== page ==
Today’s business leaders need succinct and actionable information at their fingertips. Pertinent data, drawn from in-memory systems such as SAP HANA, can shape long term strategies, while enhancing day-to-day operations and empowering employees at every level.
But no matter their scale, most organizations currently struggle to build infrastructure that best enables their information to be deployed for strategic impact. Small company technology managers and enterprise chief information officers alike operate under a deluge of customer data from multiple sources, requiring processing and analysis on a massive scale. In this context, establishing a comprehensive and targeted view of information is crucial to competitiveness.
Coronavirus has placed unprecedented pressure on companies to digitalise their operations. Smart businesses are prioritising process excellence with customer-centric, omni-channel offerings.
Covid-19 has created radically new realities for businesses, driving an urgent need to learn how to continue serving customers and operating efficiently while balancing the demands of mandatory physical distancing and multiplying online processes.
The insurance industry is experiencing a sea change more fundamental than any seen in decades, with a PwC study showing three in four insurance companies are convinced that at least some parts of their business are at risk of disruption. Consumers’ shifting demands are combining with digital innovation to transform business models.
Just as Amazon has revolutionised retail, the ways in which insurance services function are being completely reimagined - leading to the birth of integrated insurance operators offering consumer-centric, digital health ecosystems that meet new demands and build loyalty.
Technology companies have an enormous opportunity to capitalize on the many intangible assets they create. These include intellectual property (IP) rights such as patents, copyrights, trademarks and trade secrets, as well as other assets including data, brand reputation, strategies, and customer and business relationships.
As technology companies develop new products and services, however, these processes and intangible asset portfolios require close assessment and management.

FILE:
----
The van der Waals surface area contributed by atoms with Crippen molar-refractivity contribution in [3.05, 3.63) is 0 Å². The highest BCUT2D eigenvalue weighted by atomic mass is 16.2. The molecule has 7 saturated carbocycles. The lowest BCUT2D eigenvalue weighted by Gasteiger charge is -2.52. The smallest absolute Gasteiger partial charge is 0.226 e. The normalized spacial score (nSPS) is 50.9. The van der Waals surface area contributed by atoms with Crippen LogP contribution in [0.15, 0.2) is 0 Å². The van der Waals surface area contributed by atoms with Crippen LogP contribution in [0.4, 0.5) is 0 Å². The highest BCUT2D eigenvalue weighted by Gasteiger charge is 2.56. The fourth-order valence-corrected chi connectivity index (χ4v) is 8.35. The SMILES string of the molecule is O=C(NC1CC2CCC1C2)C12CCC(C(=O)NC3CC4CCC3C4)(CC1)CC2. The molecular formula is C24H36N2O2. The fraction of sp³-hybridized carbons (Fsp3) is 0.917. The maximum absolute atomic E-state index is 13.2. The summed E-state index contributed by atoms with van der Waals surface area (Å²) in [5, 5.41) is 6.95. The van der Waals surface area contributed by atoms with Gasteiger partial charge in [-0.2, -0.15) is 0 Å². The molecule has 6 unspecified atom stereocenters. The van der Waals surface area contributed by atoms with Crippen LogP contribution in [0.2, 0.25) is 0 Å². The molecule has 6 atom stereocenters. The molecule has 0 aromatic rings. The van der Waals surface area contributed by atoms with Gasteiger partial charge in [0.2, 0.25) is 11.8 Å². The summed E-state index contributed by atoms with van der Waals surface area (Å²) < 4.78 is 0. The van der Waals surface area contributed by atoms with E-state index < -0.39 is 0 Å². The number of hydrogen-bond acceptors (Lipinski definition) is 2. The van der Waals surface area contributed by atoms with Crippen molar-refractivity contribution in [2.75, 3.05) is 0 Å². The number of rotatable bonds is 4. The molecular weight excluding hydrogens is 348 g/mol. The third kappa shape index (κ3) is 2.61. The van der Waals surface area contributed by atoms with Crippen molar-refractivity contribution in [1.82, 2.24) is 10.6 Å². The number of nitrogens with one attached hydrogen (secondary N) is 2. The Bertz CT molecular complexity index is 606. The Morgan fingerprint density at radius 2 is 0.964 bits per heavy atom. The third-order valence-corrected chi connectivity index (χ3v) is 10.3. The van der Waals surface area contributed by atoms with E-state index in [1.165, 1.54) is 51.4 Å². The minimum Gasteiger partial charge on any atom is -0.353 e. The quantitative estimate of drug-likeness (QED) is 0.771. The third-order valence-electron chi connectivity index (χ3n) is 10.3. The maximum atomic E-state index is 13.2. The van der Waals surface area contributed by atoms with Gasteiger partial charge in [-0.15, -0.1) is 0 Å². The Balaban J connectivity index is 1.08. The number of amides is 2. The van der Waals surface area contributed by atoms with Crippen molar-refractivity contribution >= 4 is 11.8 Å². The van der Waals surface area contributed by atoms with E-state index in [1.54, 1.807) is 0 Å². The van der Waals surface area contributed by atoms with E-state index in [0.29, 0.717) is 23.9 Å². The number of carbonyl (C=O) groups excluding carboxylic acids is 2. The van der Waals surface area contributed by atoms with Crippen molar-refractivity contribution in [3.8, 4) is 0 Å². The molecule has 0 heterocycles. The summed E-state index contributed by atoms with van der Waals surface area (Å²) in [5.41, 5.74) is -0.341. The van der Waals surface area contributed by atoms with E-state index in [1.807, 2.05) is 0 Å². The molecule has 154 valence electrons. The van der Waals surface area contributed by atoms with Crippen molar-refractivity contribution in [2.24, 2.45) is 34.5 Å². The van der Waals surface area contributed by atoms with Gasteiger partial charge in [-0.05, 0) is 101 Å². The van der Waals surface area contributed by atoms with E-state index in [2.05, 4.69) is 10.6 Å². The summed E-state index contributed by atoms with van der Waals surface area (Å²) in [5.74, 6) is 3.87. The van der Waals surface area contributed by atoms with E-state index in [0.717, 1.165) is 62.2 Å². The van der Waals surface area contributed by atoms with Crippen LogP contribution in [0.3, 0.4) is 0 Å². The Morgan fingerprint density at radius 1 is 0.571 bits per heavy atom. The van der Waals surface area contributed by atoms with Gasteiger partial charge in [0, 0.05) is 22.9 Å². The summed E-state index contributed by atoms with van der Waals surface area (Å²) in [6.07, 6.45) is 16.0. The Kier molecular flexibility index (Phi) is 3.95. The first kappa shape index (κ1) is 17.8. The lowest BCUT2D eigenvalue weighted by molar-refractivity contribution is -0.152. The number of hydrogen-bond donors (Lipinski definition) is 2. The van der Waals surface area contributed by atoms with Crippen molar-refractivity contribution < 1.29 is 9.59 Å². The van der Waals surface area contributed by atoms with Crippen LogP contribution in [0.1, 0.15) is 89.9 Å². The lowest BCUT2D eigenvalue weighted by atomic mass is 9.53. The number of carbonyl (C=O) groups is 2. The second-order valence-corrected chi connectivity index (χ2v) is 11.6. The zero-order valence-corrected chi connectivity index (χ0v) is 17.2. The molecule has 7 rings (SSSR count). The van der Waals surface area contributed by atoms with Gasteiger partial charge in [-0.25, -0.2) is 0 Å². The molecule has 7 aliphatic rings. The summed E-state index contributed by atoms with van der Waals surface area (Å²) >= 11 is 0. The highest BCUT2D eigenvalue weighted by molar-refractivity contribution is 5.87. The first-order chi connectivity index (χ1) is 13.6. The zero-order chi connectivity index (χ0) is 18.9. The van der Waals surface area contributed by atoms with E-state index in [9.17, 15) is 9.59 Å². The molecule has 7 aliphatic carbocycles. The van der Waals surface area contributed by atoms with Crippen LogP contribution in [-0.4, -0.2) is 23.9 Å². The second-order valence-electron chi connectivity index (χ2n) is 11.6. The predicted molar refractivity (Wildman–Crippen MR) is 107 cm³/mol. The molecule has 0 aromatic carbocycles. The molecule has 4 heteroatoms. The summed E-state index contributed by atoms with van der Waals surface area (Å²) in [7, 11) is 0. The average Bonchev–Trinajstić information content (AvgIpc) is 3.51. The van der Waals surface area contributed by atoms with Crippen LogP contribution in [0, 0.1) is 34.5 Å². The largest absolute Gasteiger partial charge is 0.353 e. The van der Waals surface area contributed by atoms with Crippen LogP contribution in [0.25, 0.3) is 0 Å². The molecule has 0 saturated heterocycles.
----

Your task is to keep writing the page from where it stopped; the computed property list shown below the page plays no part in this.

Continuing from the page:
Organisations often struggle to balance the development of new products and features with maintaining the reliability of their systems. Heightened demand for digital services during the coronavirus pandemic means businesses must urgently assess the consequences on their IT systems of any such changes, so that they can protect continuity and empower sales growth.
Digital channels have long been reshaping our human connections, but the coronavirus crisis means businesses are suddenly faced with a new reality: a near-total reliance on online communications. This is prompting a deeper and nuanced social-first approach.
A significant shift is gathering momentum in the Life Sciences and Healthcare industry. Return on investment from late‐stage pipelines in Big Pharma is at an all‐time low. The pressure to increase returns is driving a sharpened focus on reducing time to market. Faster drug development is being enabled through advances in data capture and analytics.
A true vision of the customer mindset is essential for any company in interpreting what will be purchased and why. As businesses compete for popularity in a demanding economy, the ability to explain, predict and influence customer behaviour is crucial to creating stronger relationships and successfully developing products and campaigns.
This requires a combination of data science to understand what people are doing, alongside market research, neuroscience and behavioural economics to discover why.
The identity and preference of drivers are becoming increasingly intertwined with their vehicles. We ask Roger
Lanctot, associate director at the global automotive practice of Strategy Analytics, what the future holds for connected services and security and the importance of consumer experience.
Banks are facing a stern challenge to their security credentials as account takeover fraud becomes commonplace. The time has come to move beyond security systems based on usernames and passwords towards more high-tech solutions such as face-based authentication and biometrics.
Account takeover fraud takes myriad forms, but the results are typically financial losses for the individuals and a loss of confidence in their bank.
A selection of articles, reports and other content.